|The Swede F.W. Lindqvist is credited with the invention of the wickless kerosene pressure stove – the “Primus” but in a recent book about the city of Hobro in Denmark the writer revealed the true father of the Primus was a Dane – Frederik Ferdinand Tretow-Loof (13 March 1845 – 21 January 1913). |
Below is part of an obituary from “The Clay Industry” & an English translation which mentions Tretow-Loof’s invention of the “Primus” & his other achievements.
My father bought the brick factory once owned by Tretow-Loof in 1946. I have run the factory since 1970 & live in a house built by him. The home of Tretow-Loof is today used as a Music School. I have found some of his descendants, have talked to them and have got some old pictures from the factory. He made the first public water supply in the city of Hobro and a lot of other things for the “small” man. In the forest next to me, we have a great memorial to Tretow-Loof made out of bricks erected in 1916.
|“The Clay Industry” |
No:3 31st. January 1913: Brickworks owner, Captain F.F. Tretow-Loof Captain Loof passed away during the night between January 20th. and 21st. The Danish brickworks industry has lost one of it’s finest men, and Denmark a loyal son.
The announcement was quite unexpected, and many will now, with sorrow, come to realise that we will no longer see his strong stature as a leader of meetings, nor will we hear his clear voice when he, as an ardent speaker or participant in discussions, tried energetically to do the best for his colleagues. We will also miss that profound, mild look that accompanied his speeches – there is something special in it, as a colleague once told him. You will always remember the friendly and wise look in his eyes when you think of Captain Loof.
He had been to Esbjerg and Viborg and came home happy and contented as always. He walked down Railway Lane in to Hobro; it was snowing and when he felt tired, he got on to an omnibus. He talked to the other passengers and suddenly fell down and died. A heart attack had taken his life.
He had always wanted a quick death, and we can only be pleased that he did not have to suffer a long period of illness, as he was not a person suited for that. However, his loss is just as great for us, who will come to miss him dearly.
Frederik Ferdinand Tretow-Loof was born near Grenå on June 13th. 1845 and came to Hobro in 1864 as a teacher at the local school. A short time after he joined the Army, and was an exceptionally good soldier who was well liked by his subordinates and superiors. He became a Captain and was posted to the barracks in Århus.
He became married in 1870 to the only daughter of Consul Brasch in Hobro, moved to this town in 1884 after the death of his father-in-law, and took over his businesses with distillation of spirits, farming and brickworks.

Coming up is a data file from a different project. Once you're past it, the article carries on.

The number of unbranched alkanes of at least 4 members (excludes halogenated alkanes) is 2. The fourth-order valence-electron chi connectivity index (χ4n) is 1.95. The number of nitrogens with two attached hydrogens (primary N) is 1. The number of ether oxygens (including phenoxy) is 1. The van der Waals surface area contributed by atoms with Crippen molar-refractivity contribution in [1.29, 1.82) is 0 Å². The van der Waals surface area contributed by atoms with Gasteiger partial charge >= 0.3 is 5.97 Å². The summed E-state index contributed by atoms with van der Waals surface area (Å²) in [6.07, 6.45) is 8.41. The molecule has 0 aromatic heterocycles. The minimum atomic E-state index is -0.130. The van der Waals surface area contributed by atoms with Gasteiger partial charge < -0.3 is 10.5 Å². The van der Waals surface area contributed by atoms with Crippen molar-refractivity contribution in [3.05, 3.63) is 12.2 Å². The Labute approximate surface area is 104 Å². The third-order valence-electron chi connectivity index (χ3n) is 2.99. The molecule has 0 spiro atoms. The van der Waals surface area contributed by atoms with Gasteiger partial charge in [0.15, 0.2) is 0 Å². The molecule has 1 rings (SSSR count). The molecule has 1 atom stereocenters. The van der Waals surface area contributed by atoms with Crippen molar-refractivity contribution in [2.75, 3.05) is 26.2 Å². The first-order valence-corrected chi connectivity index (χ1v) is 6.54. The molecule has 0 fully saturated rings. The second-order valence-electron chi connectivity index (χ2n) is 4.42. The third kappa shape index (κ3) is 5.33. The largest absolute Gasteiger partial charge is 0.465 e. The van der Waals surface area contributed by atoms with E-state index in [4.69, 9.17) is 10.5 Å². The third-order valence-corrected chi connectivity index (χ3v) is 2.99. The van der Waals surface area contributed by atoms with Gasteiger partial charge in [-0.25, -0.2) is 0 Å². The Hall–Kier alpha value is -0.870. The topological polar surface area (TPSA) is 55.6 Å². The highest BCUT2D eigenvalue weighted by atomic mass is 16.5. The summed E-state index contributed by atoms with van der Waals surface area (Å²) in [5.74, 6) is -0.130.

He was most interested in the brickworks and gradually sold the other businesses. He worked energetically with running the brickworks and spent a lot on Vindø Brickworks. He was not satisfied with running it just as the others did. He was always experimenting with machines and firing of bricks, and he used big amounts on these experiments. He was happiest when he could give the benefit of his experience to others; it was as if he did not like to use this himself, as one had the impression that he gained more pleasure from the experiments than utilising the results. He could speak for hours about running a brickworks, and he was so interested in his industry that he could make all other people as excited as he was himself.
He was in many ways a technical genius too. Only a few know that it was Captain Loof that invented the Primus apparatus, which is in use all over the World today. He sold the invention for a small sum, but the person who bought it is now extremely rich.
He was also very interested in the cement industry and was instrumental in founding the factory “Dania”, and was it’s first Managing Director.
We will not expand on the big efforts Captain Loof made for his town; especially the period he was a Town Councillor. Nor will we describe his political activities. However, we ought to mention here his chivalrous attitude that was also appreciated even by his political enemies.
Yes – Captain Loof truly had a chivalrous and noble character.He deserves our gratitude not only for his practical work in the brickworks industry, but also for his efforts for the Brickworks Association for Jutland, where he was a very active Chairman, and when the Associations history is chronicled one day, Captain Loof’s initiatives will show themselves as it’s very backbone.He was active in establishing the clay laboratory as well, and in connection with this journal, as he was Editor for a short period and Chairman of the Board for many years.He had many other activities, as he was a man who sacrificed himself for others. If you have to pick one trait that especially characterised the deceased, then it was his unselfishness. As mentioned earlier, he was always happiest when he could benefit others. He did not think of his own advantage, and he can be praised for not making himself rich from the many possibilities he had, as he thought more about other people’s advantages than his own.Captain Loof was also a modest man. He was once asked why he did not accept a discharge from the Army as a Colonel. He replied: “I was asked several times, but I have served my country as a Captain, and therefore I always want to be called Captain. Besides I do not want my old men to call me anything else.”These two traits: unselfishness and modesty are not common amongst resourceful men today, but when they are found in a man, then this man must be respected and liked, and the Captain was certainly this.May his memory be honoured!The Danish text translated by Mike Arbon – Taken from an article on the Classic camp stoves website, written by Jan Rømgaard.